here. they did not know that the institution of slavery existed this far north. it really surprises a lot of people. but we hope that they came away not only learning about the stories of these people, but knowing that what happened at the fort impacted history. 'sed and harriet scott experience at the fort provided for the legal case when they suited for their freedom throughout the 1840's and 1850's. the case when all the way to the supreme court. because of the dred scott decision in 1857, it stated that dred and harriet did not have the right to sue in court because, as african-americans , they were not citizens of the united states and the missouri compromise, which limited where slavery could exist in the country, was unconstitutional because it prohibited people in the rights to property. at this time, slaves were considered property and not
people. the dred scott decision furthered the divide between the north and south in the years prior to the civil war. and so one of the direct causes leading up to the rupture in the 1860's, the fighting in the civil war, had its origin at fort snelling with dred scott. evidence about daily lives of the enslaved people at fort snelling is very scarce, but we believe they were primarily were involved in domestic slavery, doing cooking, cleaning, domestic chores for their owners. in this case, mostly they were officers at the fort. dred and harriet scott belonged to a dr. emerson. he was a surgeon. his office would have been upstairs. they would have been living in his kitchen, the workspace. in domestic slavery, typically enslaved people working under that type of condition would have been living inside the places that they worked.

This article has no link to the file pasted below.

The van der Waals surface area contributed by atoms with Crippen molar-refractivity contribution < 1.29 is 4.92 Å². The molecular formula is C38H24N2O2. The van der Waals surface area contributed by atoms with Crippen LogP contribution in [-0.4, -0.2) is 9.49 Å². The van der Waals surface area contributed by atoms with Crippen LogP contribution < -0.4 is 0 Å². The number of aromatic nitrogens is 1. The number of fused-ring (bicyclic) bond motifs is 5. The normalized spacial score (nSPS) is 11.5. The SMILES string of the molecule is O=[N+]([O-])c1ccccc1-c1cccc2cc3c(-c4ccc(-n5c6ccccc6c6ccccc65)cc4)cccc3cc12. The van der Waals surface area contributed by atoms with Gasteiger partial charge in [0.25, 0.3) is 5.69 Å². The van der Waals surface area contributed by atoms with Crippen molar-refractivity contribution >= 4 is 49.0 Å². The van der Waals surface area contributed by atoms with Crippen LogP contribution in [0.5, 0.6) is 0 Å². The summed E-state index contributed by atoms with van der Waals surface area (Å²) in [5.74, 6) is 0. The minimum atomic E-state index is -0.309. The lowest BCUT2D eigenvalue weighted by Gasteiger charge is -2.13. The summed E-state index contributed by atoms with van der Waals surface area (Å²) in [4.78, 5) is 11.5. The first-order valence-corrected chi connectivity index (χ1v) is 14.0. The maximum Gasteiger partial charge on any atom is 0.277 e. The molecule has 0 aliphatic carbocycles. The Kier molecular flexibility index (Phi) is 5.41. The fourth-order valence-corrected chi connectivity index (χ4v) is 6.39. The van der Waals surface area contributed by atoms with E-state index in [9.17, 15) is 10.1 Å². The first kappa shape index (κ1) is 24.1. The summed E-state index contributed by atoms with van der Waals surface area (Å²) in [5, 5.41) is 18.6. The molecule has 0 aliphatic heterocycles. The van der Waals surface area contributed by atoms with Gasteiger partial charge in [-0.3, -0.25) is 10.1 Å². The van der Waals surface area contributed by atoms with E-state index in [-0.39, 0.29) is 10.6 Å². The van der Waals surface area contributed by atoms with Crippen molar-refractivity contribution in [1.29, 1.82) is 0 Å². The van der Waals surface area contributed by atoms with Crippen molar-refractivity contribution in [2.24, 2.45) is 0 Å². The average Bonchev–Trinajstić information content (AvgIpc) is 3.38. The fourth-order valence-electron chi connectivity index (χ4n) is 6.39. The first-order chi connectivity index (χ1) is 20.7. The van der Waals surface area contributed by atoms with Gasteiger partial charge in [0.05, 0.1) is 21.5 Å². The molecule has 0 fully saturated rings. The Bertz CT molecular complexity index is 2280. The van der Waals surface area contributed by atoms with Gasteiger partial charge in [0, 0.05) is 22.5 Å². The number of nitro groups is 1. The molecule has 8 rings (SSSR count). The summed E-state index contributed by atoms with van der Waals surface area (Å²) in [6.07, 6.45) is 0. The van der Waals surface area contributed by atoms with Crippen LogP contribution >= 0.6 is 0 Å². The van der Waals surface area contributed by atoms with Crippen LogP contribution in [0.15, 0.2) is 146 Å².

so, along the officers quarters, down in the basement kitchen, that is where we believe a lot of the majority of the enslaved people would have been working and living. and it is arguable that this is the place that had the first major african-american community in what would become minnesota right here at fort snelling by virtue of the enslaved population that was living here. if you look at it simply as a military fort, a stone fort, and you do not have the context on it, you miss out on the important role that it played not just in minnesota, but a national history. you miss the narrative. you miss the whole point of this being here. and if you don't have that large wrapping around it, you will miss out on all the other stories, the stories that shape the history. they may not have realized it at the time, but what those people did shaped the world that their descendents would live in.
the world we live in now was shaped by what people were doing then. and so if we think of it that way, it is a complex, diverse story. locald out where c-span's content vehicles are going next online. you are watching american history tv. all weekend every weekend on c-span3. >> monday night on "the communicators," the federal commissioner on data security. >> the data is a tool, and it can be used well or poorly. it has great insights in many areas. some on the top of my mind our health care and other kinds of
research and reaching underserved populations. writing insights into difficult problems i think that's true. i think you can take pieces of information and assemble them into a proposal that may give insights into a consumer. you have all these benefits and you have some risks. what do you do then? >> nund night at qul eastern on c-span c-span, "the communicators." .p next, the herbert hubert she chronicles the impact fashion had on the image of the women living in the white house and what their wardrobe choices reveal about the time in which they lived.